SHIBA INU!Backstory

My Bestesty best friend loves shiba inu a lot. Unfortunately she can’t have one at the moment, because her lifestyle isn’t set up for a dog. She’s moving soon and I thought that a shiba inu drawing might be a nice housewarming present. But what’s better than a picture of a shiba inu? A model of a shiba inu.

The Shiba

I found this pattern on Canon’s papercraft site, which has a pretty intense collection of papercraft. It looked complicated, but by this point I was well into the obsessive need to make this thing, and didn’t want to let some paper defeat me. Before I knew it I was spending my afternoon making this little paper dog.

Assembly

Uhu glue. Definitely good to have something stronger than a glue stick on hand for this one.The cool thing about following really good instructions is that there’s almost no friction between you and the thing you want to get done. I wasn’t expecting this project to come together smoothly, I was expecting bumps and frustration, but there was surprisingly little of this. The biggest frustration was temporarily being unable to locate my Uhu glue.

Despite the fact that this pattern was obviously originally Japanese and for a Japanese audience, there was no difficulty in following the pattern’s English version. Language played a very small part in the instructions – in fact the instruction sheet themselves played a small part in the instructions. Almost all the information needed was available in the pattern design, especially once I was familiar enough to read the symbols, which didn’t take long.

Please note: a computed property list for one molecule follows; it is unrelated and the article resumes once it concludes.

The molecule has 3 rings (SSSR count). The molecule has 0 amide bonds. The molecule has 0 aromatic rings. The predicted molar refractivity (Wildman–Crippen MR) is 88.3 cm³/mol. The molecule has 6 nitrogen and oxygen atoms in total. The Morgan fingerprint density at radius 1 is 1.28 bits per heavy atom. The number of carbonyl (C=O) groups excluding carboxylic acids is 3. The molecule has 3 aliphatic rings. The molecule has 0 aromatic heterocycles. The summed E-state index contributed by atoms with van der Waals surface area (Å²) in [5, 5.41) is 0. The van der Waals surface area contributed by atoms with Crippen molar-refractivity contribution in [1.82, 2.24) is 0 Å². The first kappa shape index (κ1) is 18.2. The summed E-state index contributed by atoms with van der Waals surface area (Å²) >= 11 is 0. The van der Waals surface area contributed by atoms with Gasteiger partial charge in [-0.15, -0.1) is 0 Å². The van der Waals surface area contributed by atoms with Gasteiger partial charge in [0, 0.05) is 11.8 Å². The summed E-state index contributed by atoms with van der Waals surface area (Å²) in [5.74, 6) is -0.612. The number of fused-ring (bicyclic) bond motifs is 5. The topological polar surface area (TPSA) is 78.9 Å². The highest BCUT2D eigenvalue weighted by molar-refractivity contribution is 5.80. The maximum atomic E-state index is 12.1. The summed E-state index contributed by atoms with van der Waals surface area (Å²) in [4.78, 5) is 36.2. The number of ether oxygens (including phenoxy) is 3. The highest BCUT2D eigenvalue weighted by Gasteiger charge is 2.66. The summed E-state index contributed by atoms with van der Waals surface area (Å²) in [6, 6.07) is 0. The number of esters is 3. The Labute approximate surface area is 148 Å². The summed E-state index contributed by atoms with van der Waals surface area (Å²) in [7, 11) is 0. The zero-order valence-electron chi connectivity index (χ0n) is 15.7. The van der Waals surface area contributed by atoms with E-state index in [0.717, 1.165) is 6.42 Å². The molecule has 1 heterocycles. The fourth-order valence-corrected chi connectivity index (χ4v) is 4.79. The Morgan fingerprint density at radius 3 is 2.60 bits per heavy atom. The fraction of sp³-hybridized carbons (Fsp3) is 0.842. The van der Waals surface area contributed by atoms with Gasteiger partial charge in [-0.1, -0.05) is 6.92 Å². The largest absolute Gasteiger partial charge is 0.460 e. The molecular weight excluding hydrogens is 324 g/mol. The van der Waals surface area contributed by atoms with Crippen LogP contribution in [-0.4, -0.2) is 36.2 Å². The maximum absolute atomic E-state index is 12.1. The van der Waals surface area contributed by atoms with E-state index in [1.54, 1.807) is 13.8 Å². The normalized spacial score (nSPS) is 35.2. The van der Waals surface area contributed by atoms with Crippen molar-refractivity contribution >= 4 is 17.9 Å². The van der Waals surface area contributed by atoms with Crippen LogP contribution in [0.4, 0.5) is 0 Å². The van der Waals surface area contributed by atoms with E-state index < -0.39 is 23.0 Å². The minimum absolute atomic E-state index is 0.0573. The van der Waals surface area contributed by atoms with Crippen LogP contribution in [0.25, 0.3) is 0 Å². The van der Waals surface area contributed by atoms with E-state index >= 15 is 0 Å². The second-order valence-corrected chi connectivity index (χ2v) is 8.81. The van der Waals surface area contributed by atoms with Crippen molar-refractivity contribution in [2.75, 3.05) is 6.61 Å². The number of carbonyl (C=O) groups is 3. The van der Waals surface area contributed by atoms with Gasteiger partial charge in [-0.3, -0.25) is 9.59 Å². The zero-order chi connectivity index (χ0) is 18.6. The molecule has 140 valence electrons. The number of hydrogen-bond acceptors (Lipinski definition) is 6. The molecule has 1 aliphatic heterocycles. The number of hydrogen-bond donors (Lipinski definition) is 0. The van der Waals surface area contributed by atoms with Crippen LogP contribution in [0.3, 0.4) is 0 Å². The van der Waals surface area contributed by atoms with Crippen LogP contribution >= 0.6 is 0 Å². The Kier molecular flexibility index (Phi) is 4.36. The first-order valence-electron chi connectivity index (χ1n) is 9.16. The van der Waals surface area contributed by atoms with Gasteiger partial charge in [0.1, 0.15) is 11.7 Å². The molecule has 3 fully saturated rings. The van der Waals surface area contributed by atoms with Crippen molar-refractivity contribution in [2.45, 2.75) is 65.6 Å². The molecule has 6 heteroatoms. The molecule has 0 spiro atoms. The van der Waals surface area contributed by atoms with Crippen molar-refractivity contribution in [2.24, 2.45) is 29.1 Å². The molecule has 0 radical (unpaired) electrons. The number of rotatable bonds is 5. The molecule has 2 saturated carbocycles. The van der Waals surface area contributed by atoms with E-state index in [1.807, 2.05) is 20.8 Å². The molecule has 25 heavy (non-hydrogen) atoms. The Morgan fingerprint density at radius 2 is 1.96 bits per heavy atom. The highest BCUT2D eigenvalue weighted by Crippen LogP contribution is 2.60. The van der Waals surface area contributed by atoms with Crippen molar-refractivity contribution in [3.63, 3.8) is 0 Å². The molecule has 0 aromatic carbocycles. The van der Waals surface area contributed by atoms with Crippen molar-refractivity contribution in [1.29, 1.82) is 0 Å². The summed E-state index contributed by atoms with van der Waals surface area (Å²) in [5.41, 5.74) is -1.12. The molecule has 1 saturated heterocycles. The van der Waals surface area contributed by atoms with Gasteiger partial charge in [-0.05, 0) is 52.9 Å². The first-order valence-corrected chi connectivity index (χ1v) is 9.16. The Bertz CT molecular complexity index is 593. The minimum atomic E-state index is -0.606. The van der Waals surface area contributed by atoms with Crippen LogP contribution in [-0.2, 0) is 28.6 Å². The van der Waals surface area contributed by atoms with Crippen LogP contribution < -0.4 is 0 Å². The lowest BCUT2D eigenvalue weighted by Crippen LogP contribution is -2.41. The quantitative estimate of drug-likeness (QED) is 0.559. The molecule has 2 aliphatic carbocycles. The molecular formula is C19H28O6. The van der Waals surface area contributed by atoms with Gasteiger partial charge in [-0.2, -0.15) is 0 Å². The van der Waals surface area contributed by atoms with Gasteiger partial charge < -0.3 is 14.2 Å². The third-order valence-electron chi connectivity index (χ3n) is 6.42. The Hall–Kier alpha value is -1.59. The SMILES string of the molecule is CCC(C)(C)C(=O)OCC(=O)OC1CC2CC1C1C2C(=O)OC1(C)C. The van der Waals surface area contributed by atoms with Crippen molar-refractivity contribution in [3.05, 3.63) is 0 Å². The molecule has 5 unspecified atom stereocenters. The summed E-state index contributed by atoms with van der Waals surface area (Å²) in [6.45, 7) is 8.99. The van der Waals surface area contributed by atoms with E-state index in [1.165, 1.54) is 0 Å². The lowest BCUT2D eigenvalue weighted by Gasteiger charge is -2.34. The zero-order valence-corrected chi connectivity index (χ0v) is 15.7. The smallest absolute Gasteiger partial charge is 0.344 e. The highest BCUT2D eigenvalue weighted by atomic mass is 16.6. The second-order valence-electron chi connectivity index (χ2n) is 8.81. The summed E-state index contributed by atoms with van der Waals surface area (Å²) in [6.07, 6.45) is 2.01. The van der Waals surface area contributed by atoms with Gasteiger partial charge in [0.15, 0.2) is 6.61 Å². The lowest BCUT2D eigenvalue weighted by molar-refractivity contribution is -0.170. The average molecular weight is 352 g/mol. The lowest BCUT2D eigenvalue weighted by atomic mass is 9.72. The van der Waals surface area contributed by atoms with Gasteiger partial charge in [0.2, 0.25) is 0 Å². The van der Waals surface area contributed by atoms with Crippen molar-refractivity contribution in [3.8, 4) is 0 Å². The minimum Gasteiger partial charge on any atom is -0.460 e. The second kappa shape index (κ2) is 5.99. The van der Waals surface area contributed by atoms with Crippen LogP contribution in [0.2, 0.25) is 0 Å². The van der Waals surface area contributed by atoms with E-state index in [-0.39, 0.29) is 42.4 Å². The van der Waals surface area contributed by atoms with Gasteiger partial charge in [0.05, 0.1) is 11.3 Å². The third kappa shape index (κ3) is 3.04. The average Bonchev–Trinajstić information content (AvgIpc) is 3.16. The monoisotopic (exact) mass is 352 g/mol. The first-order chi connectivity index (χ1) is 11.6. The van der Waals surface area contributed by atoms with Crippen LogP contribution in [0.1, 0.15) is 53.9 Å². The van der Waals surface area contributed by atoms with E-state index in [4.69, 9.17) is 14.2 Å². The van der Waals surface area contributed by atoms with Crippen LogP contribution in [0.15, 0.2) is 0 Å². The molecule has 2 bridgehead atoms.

An example of a pattern piece

This example pattern piece shows the symbols. The red dots connect to a different pattern piece, the triangles  connect to the same piece. After assembling a few pieces I referred to the instructions only if a shape really didn’t make sense to me, otherwise I’d just plow on. It’s a pretty special feeling, to be able to steamroll ahead with something and face almost no resistance from your tools. With the restrictions we so often face with the web it’s not often we get to have or deliver an experience so free from issue, or one that helps the user feel this rewarded at the end.

Now I get to feel really smug about how I made some papercraft, when I was exceptionally crap at it as a kid.

Assembled shiba

I’m glad I listened to the strange compulsion and took the time to make this dog. I wasn’t expecting to enjoy it so much, or to have as many UX feelings while I was putting it together, but that’s a part of the fun, I suppose!

Photo 15-04-14 22 45 52 Photo 16-04-14 8 04 42 Photo 16-04-14 14 59 11 Photo 16-04-14 15 00 31

(I am really super stoked with how well he turned out.)